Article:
Laura Ingraham Just Tried to Explain Away Donald Trump's Child Separation Policy in Three Words, and It Did Not Go Well

Laura Ingraham defends the Trump administration's family separations policy. (Screenshot via Twitter)

Laura Ingraham, the Fox News host of The Ingraham Angle, described the child detention centers housing immigrant children as "essentially summer camps."

“As more illegal immigrants are rushing the border, more kids are being separated from their parents,” Ingraham said. “And temporarily housed at what are, essentially, summer camps.”

To underscore her point, Ingraham cited a news report from The San Diego Union-Tribune that compared the camps to "boarding schools."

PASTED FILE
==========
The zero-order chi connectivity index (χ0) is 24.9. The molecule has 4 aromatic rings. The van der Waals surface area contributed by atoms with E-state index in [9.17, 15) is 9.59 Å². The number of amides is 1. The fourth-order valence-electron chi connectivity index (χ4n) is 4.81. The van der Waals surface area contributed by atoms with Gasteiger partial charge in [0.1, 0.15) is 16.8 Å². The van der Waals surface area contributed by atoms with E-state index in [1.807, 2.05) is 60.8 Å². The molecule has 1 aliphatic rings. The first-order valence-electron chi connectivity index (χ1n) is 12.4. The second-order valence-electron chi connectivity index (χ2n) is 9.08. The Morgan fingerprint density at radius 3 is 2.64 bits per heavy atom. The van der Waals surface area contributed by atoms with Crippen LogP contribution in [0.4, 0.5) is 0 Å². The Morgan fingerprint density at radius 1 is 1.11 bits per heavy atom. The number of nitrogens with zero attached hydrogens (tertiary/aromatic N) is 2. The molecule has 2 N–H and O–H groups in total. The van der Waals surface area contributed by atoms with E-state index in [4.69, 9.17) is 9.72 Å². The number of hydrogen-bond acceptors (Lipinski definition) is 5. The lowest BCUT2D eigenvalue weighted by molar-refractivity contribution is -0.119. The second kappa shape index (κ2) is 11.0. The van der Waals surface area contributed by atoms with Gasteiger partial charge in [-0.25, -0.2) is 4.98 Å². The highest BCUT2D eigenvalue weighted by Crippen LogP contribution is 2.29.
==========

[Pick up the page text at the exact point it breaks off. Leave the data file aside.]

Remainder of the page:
Here's the complete segment:

The truth, however, is rather dire. Ingraham's comments come amid significant backlash to the Trump administration's family separations policy and right on the heels of the release of an audio clip obtained by ProPublica which reveals children sobbing for their parents. At one point, a Border Patrol agent jokes, "We have an orchestra here."

Earlier in the day, Ingraham tweeted criticisms directed at "the do-gooders who complain about separating minors from migrant criminals."

She also cited a Department of Homeland Security statistic which claims that there's been a "300% increase in family-based immigration fraud in the last fiscal year" due to migrants seeking asylum in the United States.

Naturally, Ingraham's statements, which blatantly fly in the face of well-documented facts, subjected her to a slew of online criticism.

Ingraham's comments mirror a much larger trend of obfuscation from President Donald Trump and his administration.